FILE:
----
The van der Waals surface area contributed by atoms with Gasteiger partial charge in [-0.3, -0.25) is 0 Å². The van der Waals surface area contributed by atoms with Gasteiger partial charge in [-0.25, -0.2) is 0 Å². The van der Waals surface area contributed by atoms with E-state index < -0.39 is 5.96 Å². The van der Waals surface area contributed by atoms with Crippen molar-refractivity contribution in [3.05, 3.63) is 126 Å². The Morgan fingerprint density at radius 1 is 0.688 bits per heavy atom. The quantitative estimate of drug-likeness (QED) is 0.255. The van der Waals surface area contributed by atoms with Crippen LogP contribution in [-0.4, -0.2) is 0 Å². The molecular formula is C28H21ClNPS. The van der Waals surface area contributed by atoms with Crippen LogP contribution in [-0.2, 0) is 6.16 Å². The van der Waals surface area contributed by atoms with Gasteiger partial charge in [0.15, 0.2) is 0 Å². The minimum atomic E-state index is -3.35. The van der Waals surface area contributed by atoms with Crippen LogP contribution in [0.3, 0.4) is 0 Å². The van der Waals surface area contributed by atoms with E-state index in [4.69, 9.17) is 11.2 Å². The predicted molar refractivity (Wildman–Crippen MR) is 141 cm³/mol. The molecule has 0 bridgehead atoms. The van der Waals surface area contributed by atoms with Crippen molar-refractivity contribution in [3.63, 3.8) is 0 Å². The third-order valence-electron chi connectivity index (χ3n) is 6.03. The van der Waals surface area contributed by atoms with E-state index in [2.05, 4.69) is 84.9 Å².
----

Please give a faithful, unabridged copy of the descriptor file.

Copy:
The van der Waals surface area contributed by atoms with Gasteiger partial charge in [-0.3, -0.25) is 0 Å². The van der Waals surface area contributed by atoms with Gasteiger partial charge in [-0.25, -0.2) is 0 Å². The van der Waals surface area contributed by atoms with E-state index < -0.39 is 5.96 Å². The van der Waals surface area contributed by atoms with Crippen molar-refractivity contribution in [3.05, 3.63) is 126 Å². The Morgan fingerprint density at radius 1 is 0.688 bits per heavy atom. The quantitative estimate of drug-likeness (QED) is 0.255. The van der Waals surface area contributed by atoms with Crippen LogP contribution in [-0.4, -0.2) is 0 Å². The molecular formula is C28H21ClNPS. The van der Waals surface area contributed by atoms with Crippen LogP contribution in [-0.2, 0) is 6.16 Å². The van der Waals surface area contributed by atoms with Gasteiger partial charge in [0.15, 0.2) is 0 Å². The minimum atomic E-state index is -3.35. The van der Waals surface area contributed by atoms with Crippen LogP contribution in [0.3, 0.4) is 0 Å². The van der Waals surface area contributed by atoms with E-state index in [4.69, 9.17) is 11.2 Å². The predicted molar refractivity (Wildman–Crippen MR) is 141 cm³/mol. The molecule has 0 bridgehead atoms. The van der Waals surface area contributed by atoms with Crippen molar-refractivity contribution in [3.63, 3.8) is 0 Å². The third-order valence-electron chi connectivity index (χ3n) is 6.03. The van der Waals surface area contributed by atoms with E-state index in [2.05, 4.69) is 84.9 Å².